Writing - 8.5/10
Art - 9/10
Overall - 8.5/10
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The Flash #85
Writer: Joshua Williamson
Penciler: Christian Duce
Colorist: Luis Guerrero
Letterer: Steve Wands
Publisher: DC Comics
Maturity Rating: Teen
Release Date: January 1st, 2020
The Flash must learn some lessons from his enemies about controlling his powers, as he attempts to assemble the mirror shards before Central City is destroyed.
The Rogues Are to the Rescue in The Flash #85
The Flash #85 and the entire story arc is a tie-in to “Year of the Villain”. In this series that has taken the form of a Central City which has been pulled into a mirror dimension and ruled by King Cold (a self-appointed Captain Cold.)
The Flash is definitely one of the more personable among DC characters. As the character exists outside of the Big Three heroes of the publisher, it allows more levity with the approach to his overall fictional characteristics. The problem with the Flash, though, is that his power set is still quite high. Whereas a character like Green Arrow can make quips, it is different coming from the Flash, who can deal with most problems at ease.
There are thus two sides to the Flash. One is the overpowered character, maybe only second to Superman in his ability to deal with threats. The other is the affable character with the colorful Rogues’ Gallery. The two sides of the character have never been in perfect alignment. On one hand, there is a character that can run faster than light. On the other hand, villains that shoot ice or flame or throw boomerangs. All the same, the Flash’s rogues’ gallery defines him as much as does Superman’s, Spider-Man’s or Batman’s. The fact that they are really not much of a threat to him is constantly played at, but in this story arc really is put to the front.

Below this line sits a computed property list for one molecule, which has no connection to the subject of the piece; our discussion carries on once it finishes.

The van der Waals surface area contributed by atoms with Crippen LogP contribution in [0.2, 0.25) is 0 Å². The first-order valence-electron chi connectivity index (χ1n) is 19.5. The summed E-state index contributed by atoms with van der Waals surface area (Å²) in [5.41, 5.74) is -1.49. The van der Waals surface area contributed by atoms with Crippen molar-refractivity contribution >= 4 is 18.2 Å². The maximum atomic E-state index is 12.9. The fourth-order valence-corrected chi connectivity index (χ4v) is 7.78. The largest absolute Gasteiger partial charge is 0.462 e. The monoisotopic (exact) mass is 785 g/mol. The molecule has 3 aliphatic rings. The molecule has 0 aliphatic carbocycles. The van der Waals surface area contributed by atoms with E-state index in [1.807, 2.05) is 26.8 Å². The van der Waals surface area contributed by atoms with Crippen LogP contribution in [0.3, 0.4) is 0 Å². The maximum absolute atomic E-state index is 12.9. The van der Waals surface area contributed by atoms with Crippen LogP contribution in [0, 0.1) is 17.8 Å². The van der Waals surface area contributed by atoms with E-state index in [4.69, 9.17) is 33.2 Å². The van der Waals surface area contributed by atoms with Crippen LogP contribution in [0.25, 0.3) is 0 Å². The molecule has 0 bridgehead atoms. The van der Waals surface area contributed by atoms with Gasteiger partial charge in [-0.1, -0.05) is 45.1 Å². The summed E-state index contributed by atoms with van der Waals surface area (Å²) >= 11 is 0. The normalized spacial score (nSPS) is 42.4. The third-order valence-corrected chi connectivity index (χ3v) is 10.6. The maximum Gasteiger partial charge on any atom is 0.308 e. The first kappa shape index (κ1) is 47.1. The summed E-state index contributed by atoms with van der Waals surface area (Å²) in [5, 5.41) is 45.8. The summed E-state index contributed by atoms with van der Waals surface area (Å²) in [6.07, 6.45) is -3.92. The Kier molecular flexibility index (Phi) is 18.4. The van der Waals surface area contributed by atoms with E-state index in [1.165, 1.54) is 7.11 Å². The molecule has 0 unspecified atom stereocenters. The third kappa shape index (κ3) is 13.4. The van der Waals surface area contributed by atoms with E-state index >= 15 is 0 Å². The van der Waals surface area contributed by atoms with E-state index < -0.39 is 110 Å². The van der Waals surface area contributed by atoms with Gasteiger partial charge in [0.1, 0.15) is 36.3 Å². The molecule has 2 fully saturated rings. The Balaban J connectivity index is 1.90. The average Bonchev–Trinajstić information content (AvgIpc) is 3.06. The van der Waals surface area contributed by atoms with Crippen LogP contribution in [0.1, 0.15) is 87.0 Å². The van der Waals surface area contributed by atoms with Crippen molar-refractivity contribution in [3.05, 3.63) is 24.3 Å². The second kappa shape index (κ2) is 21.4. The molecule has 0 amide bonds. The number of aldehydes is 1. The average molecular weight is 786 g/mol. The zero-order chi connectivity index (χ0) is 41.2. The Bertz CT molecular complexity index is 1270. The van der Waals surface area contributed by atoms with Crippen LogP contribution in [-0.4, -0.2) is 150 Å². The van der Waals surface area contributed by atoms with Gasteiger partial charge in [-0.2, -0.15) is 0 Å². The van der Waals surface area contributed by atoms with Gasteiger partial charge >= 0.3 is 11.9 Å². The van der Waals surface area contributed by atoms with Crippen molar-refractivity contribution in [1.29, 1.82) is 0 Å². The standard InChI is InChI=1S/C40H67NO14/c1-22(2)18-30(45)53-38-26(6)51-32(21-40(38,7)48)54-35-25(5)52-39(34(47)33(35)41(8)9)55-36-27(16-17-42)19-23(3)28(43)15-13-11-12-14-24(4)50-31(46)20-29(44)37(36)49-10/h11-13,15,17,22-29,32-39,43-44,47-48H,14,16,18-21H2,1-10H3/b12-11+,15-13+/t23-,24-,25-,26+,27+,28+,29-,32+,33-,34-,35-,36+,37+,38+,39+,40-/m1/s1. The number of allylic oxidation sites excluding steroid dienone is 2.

Josh Williamson has the writing duties in The Flash #85. The story here moves along well, but benefits the most from the presentation not of the heroes but of the villains. They are not the high-profile would-be world conquerors that other heroes face. Instead, this group is tied together by the Flash, but also by each other. That their schemes don’t often look much beyond Central City is evident. Here, though, it forms the backbone of the story. The villains want their old world back, not the apocalyptic version that Lex Luthor has helped pull them into. The fact that the Flash and his rogues have to work together is not a novel concept, but it works here. The writing, therefore, deserves praise for accomplishing this fine balance.
The art team here is made up of Christian Duce on pencils and Luis Guerrero on colors. The Flash depends on a fairly streamlined artistic approach to make it work, thanks to the nature of the character. Here that is balanced against the more personal moments of the rogues. The balance works well on both sides, as the art complements the story well.
The company-wide crossover is perhaps not the best background for this story to be told. However, it seems as though the writer has been given some freedom in how to approach this imposition on the title. The outcome is imaginative, but not necessarily groundbreaking. The fact that the main character is used in this way is a little bit different from usual, though also not unheard of. Most comic readers will thus find that this is a pretty strong story, though not necessarily that it is something that they haven’t seen before. The Flash #85 keeps the momentum going in this series, though, and especially with the last panel, promises a satisfying resolution to this story arc.
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